--capacity 2 \
    --vnet-name vehicleAppVnet \
    --subnet appGatewaySubnet \
    --public-ip-address appGatewayPublicIp \
    --http-settings-protocol Http \
    --http-settings-port 8080 \
    --private-ip-address 10.0.0.4 \
    --frontend-port 8080
    

    Note

    This command can take several minutes to complete.

  2. To find the private IP addresses of webServer1 and webServer2, run the following commands. You will save these to variables to use in the next command.

    az vm list-ip-addresses \
      --resource-group $RG \
      --name webServer1 \
      --query [0].virtualMachine.network.privateIpAddresses[0] \
      --output tsv
    
    az vm list-ip-addresses \
      --resource-group $RG \
      --name webserver2 \
      --query [0].virtualMachine.network.privateIpAddresses[0] \
      --output tsv
    
  3. Next, we'll add the back-end pools for each web site. First, create the back-end pool for the vehicle registration site running on virtual machines. Make sure that the IP addresses in the command below match the IP addresses that were output from the previous commands.

    az network application-gateway address-pool create \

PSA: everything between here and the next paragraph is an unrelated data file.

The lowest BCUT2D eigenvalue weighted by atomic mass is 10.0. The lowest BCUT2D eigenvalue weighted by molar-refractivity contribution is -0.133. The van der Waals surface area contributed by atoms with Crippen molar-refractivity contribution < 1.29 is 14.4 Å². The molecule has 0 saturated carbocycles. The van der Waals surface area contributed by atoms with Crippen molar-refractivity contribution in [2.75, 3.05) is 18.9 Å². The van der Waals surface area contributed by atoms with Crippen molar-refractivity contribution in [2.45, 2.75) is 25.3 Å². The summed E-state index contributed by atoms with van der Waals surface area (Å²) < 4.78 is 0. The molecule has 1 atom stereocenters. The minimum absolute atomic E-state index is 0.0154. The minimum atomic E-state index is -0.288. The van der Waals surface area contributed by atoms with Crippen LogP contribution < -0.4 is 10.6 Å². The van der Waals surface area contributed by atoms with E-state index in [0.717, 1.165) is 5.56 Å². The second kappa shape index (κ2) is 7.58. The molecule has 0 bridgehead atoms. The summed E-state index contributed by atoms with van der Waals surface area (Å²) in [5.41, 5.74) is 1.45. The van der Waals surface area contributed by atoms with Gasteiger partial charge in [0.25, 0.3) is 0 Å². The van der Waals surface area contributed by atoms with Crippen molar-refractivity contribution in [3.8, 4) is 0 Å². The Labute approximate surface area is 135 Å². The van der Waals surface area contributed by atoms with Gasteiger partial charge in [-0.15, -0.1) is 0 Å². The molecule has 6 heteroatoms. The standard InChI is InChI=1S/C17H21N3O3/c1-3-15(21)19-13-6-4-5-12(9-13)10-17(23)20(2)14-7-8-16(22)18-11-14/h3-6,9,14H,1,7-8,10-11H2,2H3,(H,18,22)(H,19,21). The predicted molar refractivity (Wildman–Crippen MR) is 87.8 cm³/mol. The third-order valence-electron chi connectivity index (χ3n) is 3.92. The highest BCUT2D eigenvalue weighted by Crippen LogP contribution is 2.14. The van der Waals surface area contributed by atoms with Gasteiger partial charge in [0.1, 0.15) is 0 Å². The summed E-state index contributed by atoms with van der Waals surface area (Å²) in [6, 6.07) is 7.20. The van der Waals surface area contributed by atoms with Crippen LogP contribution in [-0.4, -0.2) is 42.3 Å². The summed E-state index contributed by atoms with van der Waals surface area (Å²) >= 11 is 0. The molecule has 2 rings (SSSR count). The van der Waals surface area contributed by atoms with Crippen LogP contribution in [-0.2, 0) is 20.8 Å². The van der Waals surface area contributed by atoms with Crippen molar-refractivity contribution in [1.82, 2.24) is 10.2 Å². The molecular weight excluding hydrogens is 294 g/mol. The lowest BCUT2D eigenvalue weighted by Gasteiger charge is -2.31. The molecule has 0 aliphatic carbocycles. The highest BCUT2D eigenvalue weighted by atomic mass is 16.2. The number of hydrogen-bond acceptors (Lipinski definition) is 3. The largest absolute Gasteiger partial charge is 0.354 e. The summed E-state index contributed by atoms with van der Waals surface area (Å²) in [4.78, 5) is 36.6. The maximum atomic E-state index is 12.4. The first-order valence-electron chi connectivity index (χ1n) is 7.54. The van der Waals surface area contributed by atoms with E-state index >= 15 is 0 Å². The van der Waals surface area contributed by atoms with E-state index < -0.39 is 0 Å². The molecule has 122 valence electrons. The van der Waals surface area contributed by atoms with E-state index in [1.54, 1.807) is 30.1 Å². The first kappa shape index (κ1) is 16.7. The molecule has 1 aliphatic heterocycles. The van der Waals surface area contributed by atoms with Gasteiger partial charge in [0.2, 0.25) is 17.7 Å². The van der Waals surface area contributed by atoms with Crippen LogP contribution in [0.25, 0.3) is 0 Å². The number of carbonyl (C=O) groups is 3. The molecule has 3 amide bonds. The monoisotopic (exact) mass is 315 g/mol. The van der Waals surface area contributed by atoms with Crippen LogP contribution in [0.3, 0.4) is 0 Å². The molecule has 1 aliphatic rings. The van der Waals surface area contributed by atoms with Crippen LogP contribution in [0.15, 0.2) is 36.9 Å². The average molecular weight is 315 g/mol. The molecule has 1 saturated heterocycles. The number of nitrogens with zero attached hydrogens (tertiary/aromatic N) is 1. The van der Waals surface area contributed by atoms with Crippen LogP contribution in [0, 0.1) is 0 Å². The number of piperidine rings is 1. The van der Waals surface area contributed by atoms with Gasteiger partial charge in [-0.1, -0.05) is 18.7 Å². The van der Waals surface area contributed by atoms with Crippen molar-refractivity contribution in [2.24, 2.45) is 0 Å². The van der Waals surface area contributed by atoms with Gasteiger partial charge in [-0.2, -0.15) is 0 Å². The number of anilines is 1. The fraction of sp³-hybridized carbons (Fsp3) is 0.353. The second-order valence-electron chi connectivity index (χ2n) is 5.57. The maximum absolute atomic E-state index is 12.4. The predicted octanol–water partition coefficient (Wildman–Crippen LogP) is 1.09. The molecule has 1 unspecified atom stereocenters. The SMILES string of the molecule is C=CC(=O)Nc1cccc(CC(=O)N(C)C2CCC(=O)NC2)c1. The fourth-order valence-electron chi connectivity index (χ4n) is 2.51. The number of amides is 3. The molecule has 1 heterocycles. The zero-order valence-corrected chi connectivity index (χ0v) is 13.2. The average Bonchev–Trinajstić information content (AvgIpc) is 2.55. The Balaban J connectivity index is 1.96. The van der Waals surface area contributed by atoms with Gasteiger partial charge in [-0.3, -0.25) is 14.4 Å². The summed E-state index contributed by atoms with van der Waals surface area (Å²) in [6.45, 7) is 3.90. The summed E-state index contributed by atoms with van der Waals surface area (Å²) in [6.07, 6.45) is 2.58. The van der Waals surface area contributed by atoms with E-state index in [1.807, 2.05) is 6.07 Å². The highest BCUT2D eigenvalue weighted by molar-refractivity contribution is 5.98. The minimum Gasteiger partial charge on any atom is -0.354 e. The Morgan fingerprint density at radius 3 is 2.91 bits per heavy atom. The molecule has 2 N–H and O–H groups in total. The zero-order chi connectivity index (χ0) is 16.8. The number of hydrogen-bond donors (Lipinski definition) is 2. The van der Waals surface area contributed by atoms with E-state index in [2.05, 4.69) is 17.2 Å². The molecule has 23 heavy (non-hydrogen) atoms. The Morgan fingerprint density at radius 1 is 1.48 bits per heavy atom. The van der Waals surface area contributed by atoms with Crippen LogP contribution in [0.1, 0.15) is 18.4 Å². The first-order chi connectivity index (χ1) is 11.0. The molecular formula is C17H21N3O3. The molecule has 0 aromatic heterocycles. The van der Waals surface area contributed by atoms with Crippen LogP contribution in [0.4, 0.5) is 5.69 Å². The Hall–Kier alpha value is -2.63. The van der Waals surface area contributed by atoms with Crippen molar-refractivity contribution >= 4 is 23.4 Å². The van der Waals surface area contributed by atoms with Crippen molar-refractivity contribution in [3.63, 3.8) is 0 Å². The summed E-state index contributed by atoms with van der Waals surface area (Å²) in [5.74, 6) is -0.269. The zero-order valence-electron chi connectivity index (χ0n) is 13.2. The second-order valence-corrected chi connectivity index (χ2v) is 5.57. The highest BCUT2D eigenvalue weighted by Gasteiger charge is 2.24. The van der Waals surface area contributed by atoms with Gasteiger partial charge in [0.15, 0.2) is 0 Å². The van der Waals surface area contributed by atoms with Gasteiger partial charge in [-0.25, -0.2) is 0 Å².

--gateway-name vehicleAppGateway \
      --resource-group $RG \
      --name vmPool \
      --servers 10.0.1.4 10.0.1.5
    
  4. To create a back-end pool for the license renewal site running on App Service, run the following command.

    az network application-gateway address-pool create \
        --resource-group $RG \
        --gateway-name vehicleAppGateway \
        --name appServicePool \
        --servers $APPSERVICE.azurewebsites.net
    
  5. For port 80, create a front-end port.

    az network application-gateway frontend-port create \
        --resource-group $RG \
        --gateway-name vehicleAppGateway \
        --name port80 \
        --port 80
    
  6. To handle requests on port 80, create the listener.

    az network application-gateway http-listener create \
        --resource-group $RG \
        --name vehicleListener \
        --frontend-port port80 \
        --frontend-ip appGatewayFrontendIP \
        --gateway-name vehicleAppGateway
    

Add a health probe

  1. Create a health probe that tests the availability of a web server. The health probe runs every 15 seconds (--interval 15), and sends an HTTP GET request to the root path of the web app. If the web app doesn't respond within 10 seconds (--timeout 10), the probe times out. The web server is marked as unhealthy if the probe fails three times in succession (--threshold 3).